The United Auto Workers’ strike last fall saw the union renew its militancy and win big victories on behalf of worker control. The historic walkout suggests the possibility of a broader revival of class struggle and the ideal of economic democracy.

Supporters and members of United Auto Workers Local 230 march outside of a Stellantis parts distribution center in Ontario, California, on September 26, 2023. (Patrick T. Fallon / AFP via Getty Images)

On November 20, the United Auto Workers (UAW) announced that members had approved new contracts with General Motors (GM), Stellantis, and Ford by 64 percent following the union’s six-week strike against the Big Three US automakers.

The contracts at the three automakers represent historic victories. Across all three companies, the UAW achieved a 25 percent increase in base wages over the four-and-a-half-year contract span — more than workers had won over the previous twenty years — while also eliminating wage tiers and reinstating cost-of-living increases that had been given up during the Great Recession.

Importantly, the union also won the right to strike against plant closures. Stellantis and General Motors, meanwhile, have agreed to bring their joint-venture battery plants under the union’s master agreement, ensuring that EV workers receive wages and benefits comparable to workers in traditional auto manufacturing. The UAW also forced Stellantis to agree to reopen the Belvidere Assembly Plant in Belvidere, Illinois, that it had shuttered earlier this year. And at GM and Stellantis, the union additionally won the right to strike if the automakers break promises not to outsource certain aspects of production, or if they violate product and investment commitments at various plants.

Even more than the significant wage and benefit gains, forcing the reopening of a closed plant and winning the right to strike over investment decisions may be the union’s most important contract victories. They represent workers asserting control over something that management has long regarded as its exclusive prerogative.

Perhaps as important as the contract wins was how they were won. Breaking with decades of the union’s history of concessions and corruption, recently elected president Shawn Fain and other UAW leaders made ambitious demands and clearly communicated them to members and to the public. And the union has not shied away from the language of class war, with Fain denouncing the greed of the CEOs in biblical language and declaring that autoworkers were fighting ​“for the good of the entire working class.”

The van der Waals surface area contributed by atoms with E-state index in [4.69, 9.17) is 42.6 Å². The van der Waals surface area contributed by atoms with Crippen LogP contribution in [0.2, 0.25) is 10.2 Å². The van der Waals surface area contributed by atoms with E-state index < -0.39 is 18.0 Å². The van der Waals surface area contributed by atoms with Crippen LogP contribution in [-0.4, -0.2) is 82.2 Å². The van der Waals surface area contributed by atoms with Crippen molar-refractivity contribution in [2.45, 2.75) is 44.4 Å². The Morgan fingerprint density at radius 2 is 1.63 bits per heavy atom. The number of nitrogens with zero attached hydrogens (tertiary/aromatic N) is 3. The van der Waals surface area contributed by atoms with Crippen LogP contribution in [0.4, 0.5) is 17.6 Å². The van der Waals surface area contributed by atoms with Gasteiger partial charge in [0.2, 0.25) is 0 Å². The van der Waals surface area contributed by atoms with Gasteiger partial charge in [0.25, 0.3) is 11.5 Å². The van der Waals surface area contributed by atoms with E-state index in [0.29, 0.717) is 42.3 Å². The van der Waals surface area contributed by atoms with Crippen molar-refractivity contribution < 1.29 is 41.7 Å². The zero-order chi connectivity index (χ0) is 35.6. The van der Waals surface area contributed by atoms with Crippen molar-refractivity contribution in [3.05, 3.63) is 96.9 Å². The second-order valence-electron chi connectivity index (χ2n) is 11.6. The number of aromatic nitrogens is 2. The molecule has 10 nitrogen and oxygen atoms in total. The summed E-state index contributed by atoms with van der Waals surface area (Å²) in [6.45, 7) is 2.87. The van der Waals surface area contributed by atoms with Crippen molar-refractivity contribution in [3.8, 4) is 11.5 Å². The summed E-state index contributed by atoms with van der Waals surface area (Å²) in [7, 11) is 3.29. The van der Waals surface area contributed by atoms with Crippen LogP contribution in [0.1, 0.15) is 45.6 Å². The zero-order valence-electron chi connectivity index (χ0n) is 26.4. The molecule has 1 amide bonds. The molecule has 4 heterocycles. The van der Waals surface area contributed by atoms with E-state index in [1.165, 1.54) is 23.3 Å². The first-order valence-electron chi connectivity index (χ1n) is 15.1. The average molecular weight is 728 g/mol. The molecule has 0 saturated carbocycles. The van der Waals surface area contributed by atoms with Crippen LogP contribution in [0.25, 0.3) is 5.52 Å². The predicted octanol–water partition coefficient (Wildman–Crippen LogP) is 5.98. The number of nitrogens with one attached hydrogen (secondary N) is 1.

The militant strike and its victories suggest the revival of a vision of economic life that has been largely sidelined in the United States in recent decades. That vision sees workers as entitled to a real say over their workplaces, where they spend much of their working lives.

Who Gets a Say?

It’s hard to overstate the significance of the UAW winning the right to strike over plant closures and other investment decisions (and already forcing Stellantis to reverse course on its prior closure of Belvidere). Most businesses have long held that their owners and executives have a unilateral right to decide where and how their firms invest and what and how they produce.

The UAW’s contract victories directly rebuff this logic, establishing that workers, not just bosses, have a say in these company decisions. And by allowing the union to strike to influence these choices, the contract legally entitles workers to use their most powerful weapon to shape what the automakers do.

This amounts to a reversal of key aspects of the “Treaty of Detroit,” as Barry Eidlin details in Jacobin. In its 1950 agreement with GM, in exchange for generous and stable wages and benefit packages, the UAW, under its president Walter Reuther, accepted that management would have exclusive control over production on the shop floor as well as investment decisions. It was, in effect, an agreement to trade away workplace democracy for economic gains, which soon became standard for organized labor in the United States writ large.

But the Treaty of Detroit was at odds with a long-running radical strand in the American labor movement. From the Knights of Labor in the late 1800s to the International Workers of the World at the turn of the century to Socialist and Communist Party organizers, labor radicals have denied that management has legitimate unilateral authority over the workplace or investment decisions. This radical tradition saw the labor movement as workers’ weapon against employer tyranny, and sought to use it to establish democratic workplaces and collective control over productive investment.

Many early trade unionists viewed the democratic rights that (some) workers enjoyed as citizens as continuous with the kind of rights they should enjoy in the workplace.

Many early trade unionists viewed the democratic rights that (some) workers enjoyed as citizens as continuous with the kind of rights they should enjoy in the workplace. Just as citizens exercise influence in the political sphere through their rights to freedom of speech and assembly and the right to vote, these radicals thought, workers should similarly have a meaningful say over their lives on the job.

In the late nineteenth century, according to labor historian David Montgomery, factory workers resisted management’s control of the workplace in various ways, including by asserting union rules governing the labor process; they called such rules ​“legislation.” (The International Association of Machinists, for instance, mandated fixed apprenticeship terms for prospective journeymen and prohibited members from working more than one machine at a time.)